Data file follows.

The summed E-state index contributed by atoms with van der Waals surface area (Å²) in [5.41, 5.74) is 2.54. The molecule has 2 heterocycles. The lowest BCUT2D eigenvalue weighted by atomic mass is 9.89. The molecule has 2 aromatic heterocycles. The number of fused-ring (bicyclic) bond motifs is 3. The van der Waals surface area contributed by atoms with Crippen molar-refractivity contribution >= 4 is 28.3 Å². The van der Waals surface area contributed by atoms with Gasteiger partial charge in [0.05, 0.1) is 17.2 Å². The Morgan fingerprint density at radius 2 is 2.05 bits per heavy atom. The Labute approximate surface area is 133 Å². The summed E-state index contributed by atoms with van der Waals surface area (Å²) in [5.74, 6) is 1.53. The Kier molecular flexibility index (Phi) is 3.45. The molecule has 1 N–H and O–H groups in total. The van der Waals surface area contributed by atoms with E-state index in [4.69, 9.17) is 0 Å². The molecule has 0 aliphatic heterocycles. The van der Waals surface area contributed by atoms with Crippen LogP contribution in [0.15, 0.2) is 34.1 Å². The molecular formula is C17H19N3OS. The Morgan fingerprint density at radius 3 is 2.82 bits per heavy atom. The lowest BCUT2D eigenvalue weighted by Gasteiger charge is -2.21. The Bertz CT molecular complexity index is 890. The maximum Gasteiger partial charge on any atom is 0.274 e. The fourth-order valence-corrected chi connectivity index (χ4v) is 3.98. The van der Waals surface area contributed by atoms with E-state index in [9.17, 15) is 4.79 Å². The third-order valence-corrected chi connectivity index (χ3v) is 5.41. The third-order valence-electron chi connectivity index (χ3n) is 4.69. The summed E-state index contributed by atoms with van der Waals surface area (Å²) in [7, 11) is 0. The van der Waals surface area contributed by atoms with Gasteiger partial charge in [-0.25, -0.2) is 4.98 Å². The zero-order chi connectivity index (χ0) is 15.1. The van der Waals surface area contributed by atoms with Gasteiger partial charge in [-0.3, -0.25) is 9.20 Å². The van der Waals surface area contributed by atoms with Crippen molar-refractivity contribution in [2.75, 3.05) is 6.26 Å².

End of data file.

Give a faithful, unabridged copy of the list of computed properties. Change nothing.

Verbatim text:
The summed E-state index contributed by atoms with van der Waals surface area (Å²) in [5.41, 5.74) is 2.54. The molecule has 2 heterocycles. The lowest BCUT2D eigenvalue weighted by atomic mass is 9.89. The molecule has 2 aromatic heterocycles. The number of fused-ring (bicyclic) bond motifs is 3. The van der Waals surface area contributed by atoms with Crippen molar-refractivity contribution >= 4 is 28.3 Å². The van der Waals surface area contributed by atoms with Gasteiger partial charge in [0.05, 0.1) is 17.2 Å². The Morgan fingerprint density at radius 2 is 2.05 bits per heavy atom. The Labute approximate surface area is 133 Å². The summed E-state index contributed by atoms with van der Waals surface area (Å²) in [5.74, 6) is 1.53. The Kier molecular flexibility index (Phi) is 3.45. The molecule has 1 N–H and O–H groups in total. The van der Waals surface area contributed by atoms with E-state index in [4.69, 9.17) is 0 Å². The molecule has 0 aliphatic heterocycles. The van der Waals surface area contributed by atoms with Crippen LogP contribution in [0.15, 0.2) is 34.1 Å². The molecular formula is C17H19N3OS. The Morgan fingerprint density at radius 3 is 2.82 bits per heavy atom. The lowest BCUT2D eigenvalue weighted by Gasteiger charge is -2.21. The Bertz CT molecular complexity index is 890. The maximum Gasteiger partial charge on any atom is 0.274 e. The fourth-order valence-corrected chi connectivity index (χ4v) is 3.98. The van der Waals surface area contributed by atoms with E-state index in [9.17, 15) is 4.79 Å². The third-order valence-corrected chi connectivity index (χ3v) is 5.41. The third-order valence-electron chi connectivity index (χ3n) is 4.69. The summed E-state index contributed by atoms with van der Waals surface area (Å²) in [7, 11) is 0. The van der Waals surface area contributed by atoms with Gasteiger partial charge in [-0.25, -0.2) is 4.98 Å². The zero-order chi connectivity index (χ0) is 15.1. The van der Waals surface area contributed by atoms with Gasteiger partial charge in [-0.3, -0.25) is 9.20 Å². The van der Waals surface area contributed by atoms with Crippen molar-refractivity contribution in [2.75, 3.05) is 6.26 Å².